Why Unions are Evil

I loathe unions.  The Federal Government unions are demonstrating why that’s the only appropriate feeling for those vile organizations:

Last month the Pentagon announced it would “review” a pay-for-performance system that now covers some 200,000 of its civilian employees, delaying any new entrants to the system. In short, merit pay for work well done.

Fugettaboutit. House Democrats are now pushing to freeze pay for performance across the entire federal government.

That’s the upshot of a letter sent by eight House Democratic barons to White House budget chief Peter Orszag asking for a halt on expansion of merit pay. “A well-designed performance management system can recognize and reward high performance without a linkage to compensation,” they wrote. Gosh, why didn’t the private sector think of that?

As the biggest merit plan in the government, the National Security Personnel System has been a prime target of federal employee unions since it was launched in 2006. Originally intended to cover three times as many employees, the merit system was whittled down to exclude blue-collar bargaining-unit workers. For the remaining segment, a nine-union coalition took the issue to court in 2007 arguing that the plan illegally limited collective bargaining. The D.C. Circuit Court of Appeals gave them no support.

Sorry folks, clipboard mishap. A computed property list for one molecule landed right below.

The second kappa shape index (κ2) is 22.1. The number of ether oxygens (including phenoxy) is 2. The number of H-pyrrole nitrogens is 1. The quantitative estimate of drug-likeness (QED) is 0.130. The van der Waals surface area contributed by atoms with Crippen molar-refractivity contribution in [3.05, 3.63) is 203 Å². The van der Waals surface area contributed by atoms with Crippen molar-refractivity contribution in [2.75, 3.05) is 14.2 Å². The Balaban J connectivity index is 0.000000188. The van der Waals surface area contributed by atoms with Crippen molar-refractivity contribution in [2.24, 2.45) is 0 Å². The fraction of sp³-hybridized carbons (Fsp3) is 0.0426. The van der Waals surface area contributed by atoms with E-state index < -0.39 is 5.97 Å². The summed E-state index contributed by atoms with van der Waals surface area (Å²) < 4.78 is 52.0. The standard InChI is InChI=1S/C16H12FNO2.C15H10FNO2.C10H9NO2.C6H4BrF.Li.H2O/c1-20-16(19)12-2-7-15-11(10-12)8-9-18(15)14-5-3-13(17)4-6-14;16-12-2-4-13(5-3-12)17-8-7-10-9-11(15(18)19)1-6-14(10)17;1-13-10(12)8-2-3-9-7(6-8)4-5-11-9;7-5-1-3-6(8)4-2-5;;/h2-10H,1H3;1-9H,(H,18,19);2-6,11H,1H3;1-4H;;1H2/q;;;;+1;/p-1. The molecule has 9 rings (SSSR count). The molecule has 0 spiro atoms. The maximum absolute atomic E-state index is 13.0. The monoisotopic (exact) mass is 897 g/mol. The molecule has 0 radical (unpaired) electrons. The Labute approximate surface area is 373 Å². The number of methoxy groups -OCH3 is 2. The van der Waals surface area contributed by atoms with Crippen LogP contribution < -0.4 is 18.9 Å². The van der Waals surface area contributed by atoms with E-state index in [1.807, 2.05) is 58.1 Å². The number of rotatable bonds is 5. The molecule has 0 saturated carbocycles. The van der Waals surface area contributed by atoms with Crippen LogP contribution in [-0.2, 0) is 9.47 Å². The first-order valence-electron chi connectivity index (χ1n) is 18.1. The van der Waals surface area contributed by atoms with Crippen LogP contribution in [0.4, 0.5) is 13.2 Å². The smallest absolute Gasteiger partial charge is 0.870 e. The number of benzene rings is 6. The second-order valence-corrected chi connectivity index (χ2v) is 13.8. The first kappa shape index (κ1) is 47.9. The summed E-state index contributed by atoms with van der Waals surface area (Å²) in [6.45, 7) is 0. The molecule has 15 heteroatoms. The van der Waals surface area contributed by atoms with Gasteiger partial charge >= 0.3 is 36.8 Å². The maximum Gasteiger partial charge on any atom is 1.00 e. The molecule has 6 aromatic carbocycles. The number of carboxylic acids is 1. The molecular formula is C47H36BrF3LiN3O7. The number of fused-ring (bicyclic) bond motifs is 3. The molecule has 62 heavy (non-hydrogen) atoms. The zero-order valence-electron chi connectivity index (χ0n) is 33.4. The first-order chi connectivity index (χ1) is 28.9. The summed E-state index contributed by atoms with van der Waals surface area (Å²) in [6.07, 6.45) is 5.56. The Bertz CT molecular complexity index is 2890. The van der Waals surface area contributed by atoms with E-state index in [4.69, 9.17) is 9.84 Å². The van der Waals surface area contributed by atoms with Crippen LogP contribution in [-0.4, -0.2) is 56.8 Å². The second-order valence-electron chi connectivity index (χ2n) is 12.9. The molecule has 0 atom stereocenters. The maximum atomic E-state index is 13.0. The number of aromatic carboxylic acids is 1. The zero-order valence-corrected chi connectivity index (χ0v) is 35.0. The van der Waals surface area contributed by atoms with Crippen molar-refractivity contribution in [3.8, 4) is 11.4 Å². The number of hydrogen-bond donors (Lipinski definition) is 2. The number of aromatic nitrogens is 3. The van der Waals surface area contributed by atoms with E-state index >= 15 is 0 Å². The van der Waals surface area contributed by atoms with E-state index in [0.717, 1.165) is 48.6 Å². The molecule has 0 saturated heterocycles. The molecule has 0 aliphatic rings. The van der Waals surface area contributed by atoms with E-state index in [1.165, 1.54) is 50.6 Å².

According to figures released by the Pentagon in February, almost all of the employees in the merit system got raises or bonuses in 2009, with the average total reward of 8.35%. That dwarfs the 2.9% to 4.8% hike that most of the federal government’s General Schedule employees got for the same time period. Unions prefer a return to a universal General Schedule system, which compensates employees based on time served.

Decent human beings believe you should be rewarded based on the value of your work.  Unions are based upon the premise that individuals have no worth.  That doing good shouldn’t be rewarded, and doing bad shouldn’t be punished.

Vile, evil, scum.


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